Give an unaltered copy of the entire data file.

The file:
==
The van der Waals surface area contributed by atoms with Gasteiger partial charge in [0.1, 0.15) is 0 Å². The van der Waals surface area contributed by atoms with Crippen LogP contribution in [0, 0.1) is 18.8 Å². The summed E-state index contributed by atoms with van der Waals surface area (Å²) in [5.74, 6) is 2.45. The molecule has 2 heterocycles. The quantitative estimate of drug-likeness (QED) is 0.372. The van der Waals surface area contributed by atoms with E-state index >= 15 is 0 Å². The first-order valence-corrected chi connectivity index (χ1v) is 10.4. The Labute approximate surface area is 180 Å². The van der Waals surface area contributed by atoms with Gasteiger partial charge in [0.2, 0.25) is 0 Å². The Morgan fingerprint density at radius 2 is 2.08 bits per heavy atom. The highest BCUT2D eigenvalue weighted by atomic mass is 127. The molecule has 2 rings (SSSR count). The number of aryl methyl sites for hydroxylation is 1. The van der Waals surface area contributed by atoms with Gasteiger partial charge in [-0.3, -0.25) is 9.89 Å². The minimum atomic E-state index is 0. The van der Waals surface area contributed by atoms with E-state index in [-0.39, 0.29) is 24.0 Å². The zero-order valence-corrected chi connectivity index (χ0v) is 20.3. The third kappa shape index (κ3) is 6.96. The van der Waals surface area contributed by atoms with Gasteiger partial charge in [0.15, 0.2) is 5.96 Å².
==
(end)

The van der Waals surface area contributed by atoms with Gasteiger partial charge in [0.1, 0.15) is 0 Å². The van der Waals surface area contributed by atoms with Crippen LogP contribution in [0, 0.1) is 18.8 Å². The summed E-state index contributed by atoms with van der Waals surface area (Å²) in [5.74, 6) is 2.45. The molecule has 2 heterocycles. The quantitative estimate of drug-likeness (QED) is 0.372. The van der Waals surface area contributed by atoms with E-state index >= 15 is 0 Å². The first-order valence-corrected chi connectivity index (χ1v) is 10.4. The Labute approximate surface area is 180 Å². The van der Waals surface area contributed by atoms with Gasteiger partial charge in [0.2, 0.25) is 0 Å². The Morgan fingerprint density at radius 2 is 2.08 bits per heavy atom. The highest BCUT2D eigenvalue weighted by atomic mass is 127. The molecule has 2 rings (SSSR count). The number of aryl methyl sites for hydroxylation is 1. The van der Waals surface area contributed by atoms with Gasteiger partial charge in [-0.3, -0.25) is 9.89 Å². The minimum atomic E-state index is 0. The van der Waals surface area contributed by atoms with E-state index in [-0.39, 0.29) is 24.0 Å². The zero-order valence-corrected chi connectivity index (χ0v) is 20.3. The third kappa shape index (κ3) is 6.96. The van der Waals surface area contributed by atoms with Gasteiger partial charge in [0.15, 0.2) is 5.96 Å².